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Bullies and Children With Special Needs

Bullying is an issue that affects many children, especially those with special needs. It’s no secret that children who are different from the norm are often subjected to taunts, and tormenting by other children. This is an issue that is being discussed on a global level. From Australia to England to the US there are frequent newspaper reports about bullying.

A frequent question is “What do we do?”

Some argue that we should do nothing. They believe that bullying is a natural part of growing up. However, it would seem a majority disagree.

Anti-Bully Legislation The Answer?
In the United States alone thirty-five states have passed some form of “anti-bully” legislation. I have mixed emotions about this. On the one hand bullying is a problem in many schools. On the other hand, laws have a funny way of causing unintended consequences.

Connecticut seems to be trying to head off one unintended consequence, false labeling. The idea is that the accused bully and his/her family would have a chance to make their case against the charges. I’m shocked that there is even a question about that. Connecticut’s effort stems from a case in which a ten year old boy was officially labeled a bully. He and his family denied the charges and said he should not have been labeled. They claim he was retaliating against someone who was bullying him.

I don’t know if he is guilty or not, but he should have had a chance to make his case.

Labels Lead To Problems
I also question the judgment of giving children an “official label”.

Anyone who’s been in our practice knows we don’t believe in rushing to labels. You can treat something “as if” without making it official. Labels put our children into boxes. Once that is done it is difficult to see alternatives that don’t fit nicely into the box. To put it another way labels often do more to prohibit change than they do to encourage it.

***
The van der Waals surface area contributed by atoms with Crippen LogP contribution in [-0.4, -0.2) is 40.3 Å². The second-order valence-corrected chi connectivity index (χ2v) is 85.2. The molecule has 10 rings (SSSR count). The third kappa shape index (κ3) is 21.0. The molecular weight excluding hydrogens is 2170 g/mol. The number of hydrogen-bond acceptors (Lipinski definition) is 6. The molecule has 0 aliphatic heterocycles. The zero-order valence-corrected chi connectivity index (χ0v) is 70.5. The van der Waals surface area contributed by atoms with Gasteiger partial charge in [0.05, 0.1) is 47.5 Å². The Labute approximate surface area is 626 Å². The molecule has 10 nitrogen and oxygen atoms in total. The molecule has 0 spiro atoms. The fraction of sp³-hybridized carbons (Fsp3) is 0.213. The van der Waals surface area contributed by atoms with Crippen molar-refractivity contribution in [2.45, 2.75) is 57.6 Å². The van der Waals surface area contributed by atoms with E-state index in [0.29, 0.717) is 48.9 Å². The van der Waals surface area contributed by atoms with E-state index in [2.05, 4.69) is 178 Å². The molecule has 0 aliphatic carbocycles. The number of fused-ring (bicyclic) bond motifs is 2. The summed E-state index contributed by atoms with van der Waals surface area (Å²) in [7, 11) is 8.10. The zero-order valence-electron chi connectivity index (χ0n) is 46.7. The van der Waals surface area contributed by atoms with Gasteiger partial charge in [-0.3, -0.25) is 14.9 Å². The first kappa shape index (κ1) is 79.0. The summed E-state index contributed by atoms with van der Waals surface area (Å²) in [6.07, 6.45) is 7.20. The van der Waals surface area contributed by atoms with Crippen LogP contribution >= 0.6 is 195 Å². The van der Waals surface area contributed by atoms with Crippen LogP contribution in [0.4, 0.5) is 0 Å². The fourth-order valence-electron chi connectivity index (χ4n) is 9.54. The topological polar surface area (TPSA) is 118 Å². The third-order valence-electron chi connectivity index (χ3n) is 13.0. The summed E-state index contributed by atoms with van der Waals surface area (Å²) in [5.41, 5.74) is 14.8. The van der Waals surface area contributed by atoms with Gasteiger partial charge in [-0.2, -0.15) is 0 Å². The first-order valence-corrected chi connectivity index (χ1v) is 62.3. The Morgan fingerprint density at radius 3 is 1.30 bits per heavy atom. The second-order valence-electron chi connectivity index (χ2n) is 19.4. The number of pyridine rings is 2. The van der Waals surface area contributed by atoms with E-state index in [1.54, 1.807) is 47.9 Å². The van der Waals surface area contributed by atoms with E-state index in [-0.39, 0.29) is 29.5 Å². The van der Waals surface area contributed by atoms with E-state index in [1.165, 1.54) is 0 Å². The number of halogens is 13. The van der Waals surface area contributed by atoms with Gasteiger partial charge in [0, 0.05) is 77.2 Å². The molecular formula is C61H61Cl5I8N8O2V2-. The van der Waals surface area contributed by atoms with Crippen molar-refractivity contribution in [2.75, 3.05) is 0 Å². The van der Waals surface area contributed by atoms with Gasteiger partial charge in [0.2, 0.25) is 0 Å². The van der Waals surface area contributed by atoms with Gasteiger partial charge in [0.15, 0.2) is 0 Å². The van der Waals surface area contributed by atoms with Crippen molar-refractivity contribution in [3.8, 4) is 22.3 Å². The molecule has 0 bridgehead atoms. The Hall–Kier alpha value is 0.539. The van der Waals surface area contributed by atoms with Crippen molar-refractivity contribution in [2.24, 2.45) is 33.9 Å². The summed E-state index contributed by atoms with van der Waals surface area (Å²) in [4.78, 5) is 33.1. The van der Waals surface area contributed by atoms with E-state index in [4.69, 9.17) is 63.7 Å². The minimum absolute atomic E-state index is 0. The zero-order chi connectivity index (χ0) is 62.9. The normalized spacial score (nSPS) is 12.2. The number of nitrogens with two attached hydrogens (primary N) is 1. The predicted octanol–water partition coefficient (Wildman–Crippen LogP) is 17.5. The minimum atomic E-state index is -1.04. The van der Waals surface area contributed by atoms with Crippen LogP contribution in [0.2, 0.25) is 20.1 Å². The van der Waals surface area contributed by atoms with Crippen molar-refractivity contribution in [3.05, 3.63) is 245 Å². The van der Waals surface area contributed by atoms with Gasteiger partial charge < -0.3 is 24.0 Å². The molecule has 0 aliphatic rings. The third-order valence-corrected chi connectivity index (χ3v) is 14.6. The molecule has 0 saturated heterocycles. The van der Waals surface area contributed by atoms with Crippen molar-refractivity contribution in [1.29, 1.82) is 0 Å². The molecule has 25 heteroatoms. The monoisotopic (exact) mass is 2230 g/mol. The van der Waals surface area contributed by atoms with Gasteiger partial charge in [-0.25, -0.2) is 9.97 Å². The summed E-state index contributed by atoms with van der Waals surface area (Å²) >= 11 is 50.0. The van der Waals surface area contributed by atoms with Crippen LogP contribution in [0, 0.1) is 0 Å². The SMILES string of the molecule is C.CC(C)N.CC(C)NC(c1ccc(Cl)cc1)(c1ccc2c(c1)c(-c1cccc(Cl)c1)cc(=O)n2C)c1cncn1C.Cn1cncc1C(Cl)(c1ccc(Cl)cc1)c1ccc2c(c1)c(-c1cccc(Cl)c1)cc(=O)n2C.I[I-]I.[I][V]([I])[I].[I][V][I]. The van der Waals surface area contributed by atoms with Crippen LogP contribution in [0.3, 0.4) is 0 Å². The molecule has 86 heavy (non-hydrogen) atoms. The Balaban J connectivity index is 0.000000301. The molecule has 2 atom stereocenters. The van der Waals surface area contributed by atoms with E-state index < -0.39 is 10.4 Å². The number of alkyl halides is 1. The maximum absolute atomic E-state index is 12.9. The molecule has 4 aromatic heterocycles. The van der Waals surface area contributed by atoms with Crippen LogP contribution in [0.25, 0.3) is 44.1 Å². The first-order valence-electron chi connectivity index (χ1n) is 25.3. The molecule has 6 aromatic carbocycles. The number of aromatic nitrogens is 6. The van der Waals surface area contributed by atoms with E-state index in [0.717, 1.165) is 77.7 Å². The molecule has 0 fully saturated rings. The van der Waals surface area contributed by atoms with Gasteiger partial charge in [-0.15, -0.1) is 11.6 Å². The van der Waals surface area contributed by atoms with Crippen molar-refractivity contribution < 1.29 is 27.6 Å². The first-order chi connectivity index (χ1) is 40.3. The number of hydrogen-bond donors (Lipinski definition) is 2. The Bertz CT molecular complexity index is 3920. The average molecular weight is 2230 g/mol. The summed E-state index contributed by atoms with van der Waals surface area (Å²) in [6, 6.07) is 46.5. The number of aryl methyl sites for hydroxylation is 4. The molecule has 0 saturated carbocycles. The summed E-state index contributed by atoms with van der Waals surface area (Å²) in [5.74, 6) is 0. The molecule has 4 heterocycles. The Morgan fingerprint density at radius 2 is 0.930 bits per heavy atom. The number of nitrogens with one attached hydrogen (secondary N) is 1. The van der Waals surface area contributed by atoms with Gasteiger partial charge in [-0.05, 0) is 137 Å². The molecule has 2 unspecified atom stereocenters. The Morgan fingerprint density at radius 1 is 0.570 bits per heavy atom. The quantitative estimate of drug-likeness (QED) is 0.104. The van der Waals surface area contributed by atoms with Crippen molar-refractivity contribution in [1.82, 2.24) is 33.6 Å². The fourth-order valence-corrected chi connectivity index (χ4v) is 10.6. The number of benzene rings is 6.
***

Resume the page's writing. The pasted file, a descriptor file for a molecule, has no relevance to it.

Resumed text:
Kids have a funny way of living up to their labels. Also, when a child is labeled their reputation precedes them. The other children and the adults have a tendency to not let them live it down. In other words, they reinforce the child’s label and therefore they encourage the labeled behavior.

I have seen this first hand because I was labeled. Not for bullying and not for anything that’s relevant to this story other than to say I lived up to the expectations of my label from the 6th grade until after I left home.

Instead of labeling children we need to look for solutions to the causes of bullying. The reality of bullying is that it is a symptom. What it is a symptom of varies. It could be a symptom of the local culture, problems at home or even of some sort of special need. Children who bully are doing it for a reason.

The Core reasons
Unless we address the reasons children bully we are only putting a band-aid on the problem. We are not fixing it. It will not go away. It may even become worse or create an even greater set of problems due to unintended consequences.

I don’t deny that bullying needs to be addressed. Children who are bullied suffer all sorts of problems ranging from becoming bullies themselves to committing suicide. I have personally known people who did both. Bullying is a problem. The complexity of the issue and the space limitations here prohibit a real discussion of what the solution may be. However there are alternatives to new laws and giving children negative labels.

The Federal Center for Mental Health Services recommends teaching children how to resolve problems, ignore routine teasing and how to respond to bullies.

If you read their list, almost every item is related to improving your child’s social skills. The reason is because both the victims and the perpetrators of bullying typically have social skills deficits.

Effective social skills give children the ability to interact in constructive ways and not resort to bullying. They also give children the ability to deflect the attempts of a bully when needed.

States that prohibit bullying and harassment in schools based on sexual orientation and gender identity: California, Iowa, Maine, Maryland, New Jersey, Oregon, Vermont, States that prohibit bullying and harassment in schools based on sexual orientation: Massachusetts, Washington, Wisconsin. States with school anti-bullying and harassment laws that do not list categories: Alaska, Arizona, Arkansas, Colorado, Connecticut, Delaware, Florida, Georgia, Idaho, Illinois, Indiana, Kentucky, Louisiana, Minnesota, Missouri, New Hampshire, Ohio, Oklahoma, Oregon, Rhode Island, South Carolina, Tennessee, Texas, Utah, West Virginia.

About the author: Jason Marrs is the Director of Research and Awareness for the Where I Can Be Me® social skills program.